One critic stated Licini achieved the “metaphysical depiction of silence” in his seascapes. He wanted to show that geometric shapes can demonstrate feelings, “strength, will and ideas; colours convey magic.” Another critic, Flaminio Gualdoni, the author of several art books, describes Marine as “full and vibrant, composed of temperatures, and of sonorous and ambiguous tones, both tense and dense, and capable of vibrating even when the layer is full and uniform.”

Marine, painted around 1957 and, therefore, one of Licini’s final paintings, is divided into blocks of bright, intense colours. The blue represents the sea and the yellow the sky, possibly at sunset. Triangular shapes suggest landforms, however, one diagonal line rising from the land vanishes into the sky. One interpretation is of a mountain whose peak fades into a hazy sky.

1024px-monte_conero_visto_dalla_spiaggia_urbaniIt is not certain where Licini painted Marine or whether it was an imaginary seascape. He was born in Ascoli Piceno, which is not on the seafront and died in Monte Vidon Corrado, which is also inland. Both these towns, however, are in the Marche region, which is bordered on the east by the Adriatic Sea. Monte Conero, situated on the sea near the port of Ancona, is a contender for the land seen in Licini’s painting. Ancona is a city worth visiting for history lovers as well as beach lovers. The city was originally founded by the Greeks but was later taken by the Romans. It then became a Byzantine city followed by a Maritime republic and a Papal State. As a result, there are sights from all periods: the Arch of Trajan, an 11th-century cathedral and an Episcopal Palace to name a few.

Approach to Venice – J. M. W. Turner (1775-1851)

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Approach to Venice – J. M. W. Turner

“The moon is up, and yet it is not night / The sun as yet disputes the day with her.” – Lord Byron

This painting by Turner shows a view of Venice at sunset. The yellow clouds evidence the direction of the setting sun, however, on the left, the glowing moon can already be seen. A flotilla of barges and gondolas are making their way back to shore at the end of a long day on the water. Approach to Venice is one of several oil paintings Turner produced in Venice in which he explored the effect of light on the cities waterways.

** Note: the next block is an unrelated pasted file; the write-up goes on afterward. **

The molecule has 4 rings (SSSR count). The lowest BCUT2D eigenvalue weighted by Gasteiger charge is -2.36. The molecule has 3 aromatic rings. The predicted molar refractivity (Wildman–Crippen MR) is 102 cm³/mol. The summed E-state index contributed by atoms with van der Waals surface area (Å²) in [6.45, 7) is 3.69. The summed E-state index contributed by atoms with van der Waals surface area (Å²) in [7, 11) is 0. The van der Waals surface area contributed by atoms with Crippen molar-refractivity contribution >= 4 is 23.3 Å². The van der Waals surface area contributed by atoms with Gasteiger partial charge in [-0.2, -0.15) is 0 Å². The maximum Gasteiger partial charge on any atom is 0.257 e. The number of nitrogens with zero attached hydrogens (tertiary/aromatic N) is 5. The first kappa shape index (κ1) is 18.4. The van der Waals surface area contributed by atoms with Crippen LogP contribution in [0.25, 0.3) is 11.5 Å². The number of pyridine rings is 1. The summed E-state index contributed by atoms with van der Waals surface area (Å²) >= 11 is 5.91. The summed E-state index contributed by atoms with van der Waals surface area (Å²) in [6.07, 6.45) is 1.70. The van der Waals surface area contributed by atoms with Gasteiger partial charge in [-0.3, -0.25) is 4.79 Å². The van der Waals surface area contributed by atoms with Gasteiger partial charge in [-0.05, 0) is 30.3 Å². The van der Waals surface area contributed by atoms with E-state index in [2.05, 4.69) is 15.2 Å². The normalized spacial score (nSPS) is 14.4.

Turner made his first journey abroad in 1802, however, did not visit Venice until 1820, although, he returned two or three times before his death in 1851. He was attracted by the Venetian Lagoon, which lies between the mouths of the Po and the Piave rivers. Known as “La Dominante”, “La Serenissima”, “Queen of the Adriatic”, “City of Water”, “City of Masks”, “City of Bridges”, “The Floating City”, and “City of Canals”, Venice is made up of 118 small islands that are linked together by over 400 bridges. It has been ranked many times as the world’s most beautiful city and cultural centre.

For those wishing to spend time on the water, then Venice is the place to be. Unfortunately, its popularity as a tourist destination has caused the city some problems, namely pollution and flooding. The latter is a constant threat, particularly in the autumn and spring when the tide is typically higher. Despite being a car-free city, the lagoons and canals are often polluted by the motorised water buses and cruise ships, which bring over 1.5 million people to the city per year. The ships are also another cause of flooding.